"Climate change could wipe out 15 per cent of Africa's gross domestic product by 2030. This means an additional 100m people in extreme poverty by the end of the decade. This is a cruel fate for a continent that contributes so little to global warming. Our way out is to strengthen our ability to respond and adapt to climate change. That's why the African Union, working with the Global Center on Adaptation, the African Development Bank and other partners, is endorsing the Africa Adaptation Acceleration Program."

Notes to Editors:

About the Global Center on Adaptation

The Global Center on Adaptation (GCA) is an international organization which works as a solutions broker to accelerate action and support for adaptation solutions, from the international to the local, in partnership with the public and private sector, to ensure we learn from each other and work together for a climate resilient future. Founded in 2018, the GCA is hosted by the Netherlands, working from its headquarters in Rotterdam with a knowledge and research hub based in Groningen. The GCA has a worldwide network of regional offices in Abidjan, Ivory Coast; Dhaka, Bangladesh and Beijing, China. Through this evolving network of offices and global and regional GCA teams, the organization engages in high–level policy activities, new research contributions, communications, and technical assistance to governments and the private sector.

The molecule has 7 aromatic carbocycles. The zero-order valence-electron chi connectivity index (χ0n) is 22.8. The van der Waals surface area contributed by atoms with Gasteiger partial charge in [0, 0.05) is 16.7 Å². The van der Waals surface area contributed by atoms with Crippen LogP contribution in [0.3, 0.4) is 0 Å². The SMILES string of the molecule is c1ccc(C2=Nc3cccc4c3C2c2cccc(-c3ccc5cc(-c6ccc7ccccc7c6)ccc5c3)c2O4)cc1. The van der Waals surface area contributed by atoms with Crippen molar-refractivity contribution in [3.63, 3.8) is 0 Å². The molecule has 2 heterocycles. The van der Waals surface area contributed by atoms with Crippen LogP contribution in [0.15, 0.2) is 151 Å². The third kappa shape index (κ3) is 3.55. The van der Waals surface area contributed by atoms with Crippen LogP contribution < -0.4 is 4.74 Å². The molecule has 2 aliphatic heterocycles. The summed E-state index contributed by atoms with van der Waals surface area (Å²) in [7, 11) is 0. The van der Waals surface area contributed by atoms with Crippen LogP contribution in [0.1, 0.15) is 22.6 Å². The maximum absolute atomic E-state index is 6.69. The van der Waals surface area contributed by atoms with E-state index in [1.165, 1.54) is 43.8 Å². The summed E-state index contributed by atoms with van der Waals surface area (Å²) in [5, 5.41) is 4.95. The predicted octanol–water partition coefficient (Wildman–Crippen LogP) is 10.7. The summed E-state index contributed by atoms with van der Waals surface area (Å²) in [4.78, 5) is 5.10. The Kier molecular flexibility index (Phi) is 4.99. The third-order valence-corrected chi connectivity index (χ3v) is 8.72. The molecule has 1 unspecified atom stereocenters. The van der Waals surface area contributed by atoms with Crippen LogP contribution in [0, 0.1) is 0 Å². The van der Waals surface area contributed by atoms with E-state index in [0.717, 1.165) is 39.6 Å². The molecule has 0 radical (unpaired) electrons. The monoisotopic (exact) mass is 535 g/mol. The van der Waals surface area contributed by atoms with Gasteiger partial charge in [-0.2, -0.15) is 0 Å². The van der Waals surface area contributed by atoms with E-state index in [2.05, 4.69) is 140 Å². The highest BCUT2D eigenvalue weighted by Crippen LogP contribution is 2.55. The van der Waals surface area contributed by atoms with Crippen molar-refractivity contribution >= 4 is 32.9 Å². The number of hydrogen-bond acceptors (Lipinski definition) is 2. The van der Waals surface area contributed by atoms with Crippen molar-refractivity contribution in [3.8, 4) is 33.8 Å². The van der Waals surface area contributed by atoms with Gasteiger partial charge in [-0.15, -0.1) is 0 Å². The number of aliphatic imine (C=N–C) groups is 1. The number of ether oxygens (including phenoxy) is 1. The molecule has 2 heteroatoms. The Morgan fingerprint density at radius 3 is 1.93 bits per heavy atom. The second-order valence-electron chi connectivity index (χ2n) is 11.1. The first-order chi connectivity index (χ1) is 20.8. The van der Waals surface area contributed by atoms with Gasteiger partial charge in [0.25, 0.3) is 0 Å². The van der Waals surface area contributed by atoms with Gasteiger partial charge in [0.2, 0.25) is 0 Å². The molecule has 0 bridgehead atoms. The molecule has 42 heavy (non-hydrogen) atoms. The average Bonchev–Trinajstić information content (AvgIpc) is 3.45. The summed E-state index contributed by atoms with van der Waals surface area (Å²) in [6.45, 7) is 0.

For more information please go to

About the Africa Adaptation Acceleration Program